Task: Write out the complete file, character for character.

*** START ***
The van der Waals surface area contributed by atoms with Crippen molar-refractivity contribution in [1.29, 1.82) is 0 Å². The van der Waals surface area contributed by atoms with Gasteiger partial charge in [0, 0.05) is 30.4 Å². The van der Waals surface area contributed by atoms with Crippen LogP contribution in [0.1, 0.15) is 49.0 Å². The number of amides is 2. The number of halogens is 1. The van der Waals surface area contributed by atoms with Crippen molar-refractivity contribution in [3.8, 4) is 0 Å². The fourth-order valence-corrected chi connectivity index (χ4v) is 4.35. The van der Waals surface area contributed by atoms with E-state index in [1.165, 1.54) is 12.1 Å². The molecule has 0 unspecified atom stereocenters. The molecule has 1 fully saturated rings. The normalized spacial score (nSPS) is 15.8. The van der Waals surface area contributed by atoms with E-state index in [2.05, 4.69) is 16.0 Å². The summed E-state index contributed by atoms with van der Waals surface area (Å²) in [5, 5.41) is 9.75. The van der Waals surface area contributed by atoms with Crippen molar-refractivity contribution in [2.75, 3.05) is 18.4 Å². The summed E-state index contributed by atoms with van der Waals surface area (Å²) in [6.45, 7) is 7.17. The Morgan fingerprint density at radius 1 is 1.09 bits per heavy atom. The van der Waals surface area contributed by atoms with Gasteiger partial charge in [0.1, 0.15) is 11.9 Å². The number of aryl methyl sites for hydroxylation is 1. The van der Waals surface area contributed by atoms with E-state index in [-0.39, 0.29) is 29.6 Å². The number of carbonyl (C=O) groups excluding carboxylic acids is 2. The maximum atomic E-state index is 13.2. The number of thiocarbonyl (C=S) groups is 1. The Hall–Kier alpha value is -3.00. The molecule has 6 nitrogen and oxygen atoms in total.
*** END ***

The van der Waals surface area contributed by atoms with Crippen molar-refractivity contribution in [1.29, 1.82) is 0 Å². The van der Waals surface area contributed by atoms with Gasteiger partial charge in [0, 0.05) is 30.4 Å². The van der Waals surface area contributed by atoms with Crippen LogP contribution in [0.1, 0.15) is 49.0 Å². The number of amides is 2. The number of halogens is 1. The van der Waals surface area contributed by atoms with Crippen molar-refractivity contribution in [3.8, 4) is 0 Å². The fourth-order valence-corrected chi connectivity index (χ4v) is 4.35. The van der Waals surface area contributed by atoms with E-state index in [1.165, 1.54) is 12.1 Å². The molecule has 0 unspecified atom stereocenters. The molecule has 1 fully saturated rings. The normalized spacial score (nSPS) is 15.8. The van der Waals surface area contributed by atoms with E-state index in [2.05, 4.69) is 16.0 Å². The summed E-state index contributed by atoms with van der Waals surface area (Å²) in [5, 5.41) is 9.75. The van der Waals surface area contributed by atoms with Crippen molar-refractivity contribution in [2.75, 3.05) is 18.4 Å². The summed E-state index contributed by atoms with van der Waals surface area (Å²) in [6.45, 7) is 7.17. The Morgan fingerprint density at radius 1 is 1.09 bits per heavy atom. The van der Waals surface area contributed by atoms with Gasteiger partial charge in [0.1, 0.15) is 11.9 Å². The number of aryl methyl sites for hydroxylation is 1. The van der Waals surface area contributed by atoms with E-state index in [-0.39, 0.29) is 29.6 Å². The number of carbonyl (C=O) groups excluding carboxylic acids is 2. The maximum atomic E-state index is 13.2. The number of thiocarbonyl (C=S) groups is 1. The Hall–Kier alpha value is -3.00. The molecule has 6 nitrogen and oxygen atoms in total.